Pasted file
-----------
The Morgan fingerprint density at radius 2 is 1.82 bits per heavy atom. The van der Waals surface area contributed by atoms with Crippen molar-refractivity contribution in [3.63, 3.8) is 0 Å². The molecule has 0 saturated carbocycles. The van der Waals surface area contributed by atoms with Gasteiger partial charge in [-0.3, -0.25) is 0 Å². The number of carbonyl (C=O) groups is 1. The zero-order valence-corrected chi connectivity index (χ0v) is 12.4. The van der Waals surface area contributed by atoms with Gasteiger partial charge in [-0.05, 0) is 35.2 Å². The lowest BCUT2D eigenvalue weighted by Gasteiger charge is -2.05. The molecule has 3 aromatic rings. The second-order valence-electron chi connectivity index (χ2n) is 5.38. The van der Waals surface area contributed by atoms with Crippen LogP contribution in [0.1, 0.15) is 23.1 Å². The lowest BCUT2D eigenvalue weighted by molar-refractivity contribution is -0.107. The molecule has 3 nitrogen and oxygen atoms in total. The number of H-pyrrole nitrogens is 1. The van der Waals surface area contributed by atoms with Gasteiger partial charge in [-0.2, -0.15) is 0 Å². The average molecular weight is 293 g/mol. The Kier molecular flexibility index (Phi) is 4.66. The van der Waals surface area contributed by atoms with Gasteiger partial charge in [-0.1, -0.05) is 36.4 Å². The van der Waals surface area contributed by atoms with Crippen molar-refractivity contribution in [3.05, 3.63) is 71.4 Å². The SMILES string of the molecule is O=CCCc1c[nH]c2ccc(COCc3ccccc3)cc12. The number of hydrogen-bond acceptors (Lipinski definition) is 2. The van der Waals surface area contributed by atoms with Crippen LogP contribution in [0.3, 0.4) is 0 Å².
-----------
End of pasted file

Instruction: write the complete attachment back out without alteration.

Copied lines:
The Morgan fingerprint density at radius 2 is 1.82 bits per heavy atom. The van der Waals surface area contributed by atoms with Crippen molar-refractivity contribution in [3.63, 3.8) is 0 Å². The molecule has 0 saturated carbocycles. The van der Waals surface area contributed by atoms with Gasteiger partial charge in [-0.3, -0.25) is 0 Å². The number of carbonyl (C=O) groups is 1. The zero-order valence-corrected chi connectivity index (χ0v) is 12.4. The van der Waals surface area contributed by atoms with Gasteiger partial charge in [-0.05, 0) is 35.2 Å². The lowest BCUT2D eigenvalue weighted by Gasteiger charge is -2.05. The molecule has 3 aromatic rings. The second-order valence-electron chi connectivity index (χ2n) is 5.38. The van der Waals surface area contributed by atoms with Crippen LogP contribution in [0.1, 0.15) is 23.1 Å². The lowest BCUT2D eigenvalue weighted by molar-refractivity contribution is -0.107. The molecule has 3 nitrogen and oxygen atoms in total. The number of H-pyrrole nitrogens is 1. The van der Waals surface area contributed by atoms with Gasteiger partial charge in [-0.2, -0.15) is 0 Å². The average molecular weight is 293 g/mol. The Kier molecular flexibility index (Phi) is 4.66. The van der Waals surface area contributed by atoms with Gasteiger partial charge in [-0.1, -0.05) is 36.4 Å². The van der Waals surface area contributed by atoms with Crippen molar-refractivity contribution in [3.05, 3.63) is 71.4 Å². The SMILES string of the molecule is O=CCCc1c[nH]c2ccc(COCc3ccccc3)cc12. The number of hydrogen-bond acceptors (Lipinski definition) is 2. The van der Waals surface area contributed by atoms with Crippen LogP contribution in [0.3, 0.4) is 0 Å².